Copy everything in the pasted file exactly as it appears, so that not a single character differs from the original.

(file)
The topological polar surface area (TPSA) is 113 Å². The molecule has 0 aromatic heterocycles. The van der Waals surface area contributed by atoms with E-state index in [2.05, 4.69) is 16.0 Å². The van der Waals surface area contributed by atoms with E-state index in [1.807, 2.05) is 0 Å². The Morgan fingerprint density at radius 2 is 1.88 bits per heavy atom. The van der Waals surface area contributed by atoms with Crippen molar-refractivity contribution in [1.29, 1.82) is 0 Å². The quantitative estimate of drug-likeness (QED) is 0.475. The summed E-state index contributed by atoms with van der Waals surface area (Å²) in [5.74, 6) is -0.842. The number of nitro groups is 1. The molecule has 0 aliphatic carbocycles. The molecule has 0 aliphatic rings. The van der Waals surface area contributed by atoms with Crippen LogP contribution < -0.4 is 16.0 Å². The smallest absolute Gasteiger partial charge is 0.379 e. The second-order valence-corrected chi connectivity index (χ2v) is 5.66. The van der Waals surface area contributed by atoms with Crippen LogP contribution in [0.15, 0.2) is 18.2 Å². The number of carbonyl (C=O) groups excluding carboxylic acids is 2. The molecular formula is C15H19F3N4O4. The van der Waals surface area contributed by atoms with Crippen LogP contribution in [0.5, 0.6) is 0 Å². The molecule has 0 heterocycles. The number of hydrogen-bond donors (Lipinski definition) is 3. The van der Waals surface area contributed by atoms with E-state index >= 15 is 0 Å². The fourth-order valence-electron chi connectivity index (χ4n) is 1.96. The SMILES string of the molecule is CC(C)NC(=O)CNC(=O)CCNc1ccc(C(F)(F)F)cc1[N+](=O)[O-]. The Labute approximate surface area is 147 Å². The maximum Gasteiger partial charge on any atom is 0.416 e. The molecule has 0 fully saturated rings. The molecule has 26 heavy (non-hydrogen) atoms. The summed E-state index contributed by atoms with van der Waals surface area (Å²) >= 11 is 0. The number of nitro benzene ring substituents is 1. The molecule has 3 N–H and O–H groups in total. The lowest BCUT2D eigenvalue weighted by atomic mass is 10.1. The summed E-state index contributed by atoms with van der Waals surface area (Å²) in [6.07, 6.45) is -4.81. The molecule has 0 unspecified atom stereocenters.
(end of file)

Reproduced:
The topological polar surface area (TPSA) is 113 Å². The molecule has 0 aromatic heterocycles. The van der Waals surface area contributed by atoms with E-state index in [2.05, 4.69) is 16.0 Å². The van der Waals surface area contributed by atoms with E-state index in [1.807, 2.05) is 0 Å². The Morgan fingerprint density at radius 2 is 1.88 bits per heavy atom. The van der Waals surface area contributed by atoms with Crippen molar-refractivity contribution in [1.29, 1.82) is 0 Å². The quantitative estimate of drug-likeness (QED) is 0.475. The summed E-state index contributed by atoms with van der Waals surface area (Å²) in [5.74, 6) is -0.842. The number of nitro groups is 1. The molecule has 0 aliphatic carbocycles. The molecule has 0 aliphatic rings. The van der Waals surface area contributed by atoms with Crippen LogP contribution < -0.4 is 16.0 Å². The smallest absolute Gasteiger partial charge is 0.379 e. The second-order valence-corrected chi connectivity index (χ2v) is 5.66. The van der Waals surface area contributed by atoms with Crippen LogP contribution in [0.15, 0.2) is 18.2 Å². The number of carbonyl (C=O) groups excluding carboxylic acids is 2. The molecular formula is C15H19F3N4O4. The van der Waals surface area contributed by atoms with Crippen LogP contribution in [0.5, 0.6) is 0 Å². The molecule has 0 heterocycles. The number of hydrogen-bond donors (Lipinski definition) is 3. The van der Waals surface area contributed by atoms with E-state index >= 15 is 0 Å². The fourth-order valence-electron chi connectivity index (χ4n) is 1.96. The SMILES string of the molecule is CC(C)NC(=O)CNC(=O)CCNc1ccc(C(F)(F)F)cc1[N+](=O)[O-]. The Labute approximate surface area is 147 Å². The maximum Gasteiger partial charge on any atom is 0.416 e. The molecule has 0 fully saturated rings. The molecule has 26 heavy (non-hydrogen) atoms. The summed E-state index contributed by atoms with van der Waals surface area (Å²) >= 11 is 0. The number of nitro benzene ring substituents is 1. The molecule has 3 N–H and O–H groups in total. The lowest BCUT2D eigenvalue weighted by atomic mass is 10.1. The summed E-state index contributed by atoms with van der Waals surface area (Å²) in [6.07, 6.45) is -4.81. The molecule has 0 unspecified atom stereocenters.